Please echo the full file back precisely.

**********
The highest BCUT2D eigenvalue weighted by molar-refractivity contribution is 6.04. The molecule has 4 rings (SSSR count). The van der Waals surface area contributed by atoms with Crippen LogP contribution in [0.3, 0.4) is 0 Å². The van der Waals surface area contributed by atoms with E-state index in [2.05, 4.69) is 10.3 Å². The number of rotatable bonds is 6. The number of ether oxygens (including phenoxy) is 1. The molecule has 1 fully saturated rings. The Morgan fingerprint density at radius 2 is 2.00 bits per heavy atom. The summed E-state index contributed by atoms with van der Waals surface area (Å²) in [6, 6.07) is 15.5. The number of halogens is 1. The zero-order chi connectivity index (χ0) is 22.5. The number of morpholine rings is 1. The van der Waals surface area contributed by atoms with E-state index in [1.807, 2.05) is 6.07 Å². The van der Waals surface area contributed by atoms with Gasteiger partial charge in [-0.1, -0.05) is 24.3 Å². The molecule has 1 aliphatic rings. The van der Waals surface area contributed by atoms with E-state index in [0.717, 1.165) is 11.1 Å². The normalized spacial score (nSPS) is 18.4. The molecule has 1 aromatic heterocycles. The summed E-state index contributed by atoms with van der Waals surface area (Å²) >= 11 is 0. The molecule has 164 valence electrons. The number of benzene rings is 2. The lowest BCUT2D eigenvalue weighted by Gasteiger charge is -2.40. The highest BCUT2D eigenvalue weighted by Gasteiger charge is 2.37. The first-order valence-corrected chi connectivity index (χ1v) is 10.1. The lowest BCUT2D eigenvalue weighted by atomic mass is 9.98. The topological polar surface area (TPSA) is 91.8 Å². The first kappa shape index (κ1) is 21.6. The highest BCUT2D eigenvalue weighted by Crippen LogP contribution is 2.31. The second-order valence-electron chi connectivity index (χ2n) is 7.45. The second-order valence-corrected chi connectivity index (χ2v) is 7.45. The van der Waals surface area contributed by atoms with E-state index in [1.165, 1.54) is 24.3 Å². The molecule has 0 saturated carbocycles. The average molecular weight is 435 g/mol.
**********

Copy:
The highest BCUT2D eigenvalue weighted by molar-refractivity contribution is 6.04. The molecule has 4 rings (SSSR count). The van der Waals surface area contributed by atoms with Crippen LogP contribution in [0.3, 0.4) is 0 Å². The van der Waals surface area contributed by atoms with E-state index in [2.05, 4.69) is 10.3 Å². The number of rotatable bonds is 6. The number of ether oxygens (including phenoxy) is 1. The molecule has 1 fully saturated rings. The Morgan fingerprint density at radius 2 is 2.00 bits per heavy atom. The summed E-state index contributed by atoms with van der Waals surface area (Å²) in [6, 6.07) is 15.5. The number of halogens is 1. The zero-order chi connectivity index (χ0) is 22.5. The number of morpholine rings is 1. The van der Waals surface area contributed by atoms with E-state index in [1.807, 2.05) is 6.07 Å². The van der Waals surface area contributed by atoms with Gasteiger partial charge in [-0.1, -0.05) is 24.3 Å². The molecule has 1 aliphatic rings. The van der Waals surface area contributed by atoms with E-state index in [0.717, 1.165) is 11.1 Å². The normalized spacial score (nSPS) is 18.4. The molecule has 1 aromatic heterocycles. The summed E-state index contributed by atoms with van der Waals surface area (Å²) >= 11 is 0. The molecule has 164 valence electrons. The number of benzene rings is 2. The lowest BCUT2D eigenvalue weighted by Gasteiger charge is -2.40. The highest BCUT2D eigenvalue weighted by Gasteiger charge is 2.37. The first-order valence-corrected chi connectivity index (χ1v) is 10.1. The lowest BCUT2D eigenvalue weighted by atomic mass is 9.98. The topological polar surface area (TPSA) is 91.8 Å². The first kappa shape index (κ1) is 21.6. The highest BCUT2D eigenvalue weighted by Crippen LogP contribution is 2.31. The second-order valence-electron chi connectivity index (χ2n) is 7.45. The second-order valence-corrected chi connectivity index (χ2v) is 7.45. The van der Waals surface area contributed by atoms with E-state index in [1.165, 1.54) is 24.3 Å². The molecule has 0 saturated carbocycles. The average molecular weight is 435 g/mol.